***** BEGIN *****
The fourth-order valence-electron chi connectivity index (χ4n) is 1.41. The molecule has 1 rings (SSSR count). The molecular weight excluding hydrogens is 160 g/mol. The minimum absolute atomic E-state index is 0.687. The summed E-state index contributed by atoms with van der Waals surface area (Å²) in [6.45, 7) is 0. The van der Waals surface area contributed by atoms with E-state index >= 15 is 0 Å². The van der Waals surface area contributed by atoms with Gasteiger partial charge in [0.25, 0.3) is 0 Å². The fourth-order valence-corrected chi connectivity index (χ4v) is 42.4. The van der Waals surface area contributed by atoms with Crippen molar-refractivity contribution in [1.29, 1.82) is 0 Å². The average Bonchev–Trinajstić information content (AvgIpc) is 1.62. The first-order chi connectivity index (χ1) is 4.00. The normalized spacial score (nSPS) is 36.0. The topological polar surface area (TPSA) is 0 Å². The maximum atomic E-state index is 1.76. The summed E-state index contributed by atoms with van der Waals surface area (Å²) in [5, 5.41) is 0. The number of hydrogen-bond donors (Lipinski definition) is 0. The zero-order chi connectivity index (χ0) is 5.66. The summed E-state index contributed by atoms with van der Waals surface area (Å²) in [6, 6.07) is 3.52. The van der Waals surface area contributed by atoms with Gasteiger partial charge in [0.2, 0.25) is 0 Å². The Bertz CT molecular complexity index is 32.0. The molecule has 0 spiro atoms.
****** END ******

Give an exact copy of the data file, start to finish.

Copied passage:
The fourth-order valence-electron chi connectivity index (χ4n) is 1.41. The molecule has 1 rings (SSSR count). The molecular weight excluding hydrogens is 160 g/mol. The minimum absolute atomic E-state index is 0.687. The summed E-state index contributed by atoms with van der Waals surface area (Å²) in [6.45, 7) is 0. The van der Waals surface area contributed by atoms with E-state index >= 15 is 0 Å². The van der Waals surface area contributed by atoms with Gasteiger partial charge in [0.25, 0.3) is 0 Å². The fourth-order valence-corrected chi connectivity index (χ4v) is 42.4. The van der Waals surface area contributed by atoms with Crippen molar-refractivity contribution in [1.29, 1.82) is 0 Å². The average Bonchev–Trinajstić information content (AvgIpc) is 1.62. The first-order chi connectivity index (χ1) is 4.00. The normalized spacial score (nSPS) is 36.0. The topological polar surface area (TPSA) is 0 Å². The maximum atomic E-state index is 1.76. The summed E-state index contributed by atoms with van der Waals surface area (Å²) in [5, 5.41) is 0. The number of hydrogen-bond donors (Lipinski definition) is 0. The zero-order chi connectivity index (χ0) is 5.66. The summed E-state index contributed by atoms with van der Waals surface area (Å²) in [6, 6.07) is 3.52. The van der Waals surface area contributed by atoms with Gasteiger partial charge in [0.2, 0.25) is 0 Å². The Bertz CT molecular complexity index is 32.0. The molecule has 0 spiro atoms.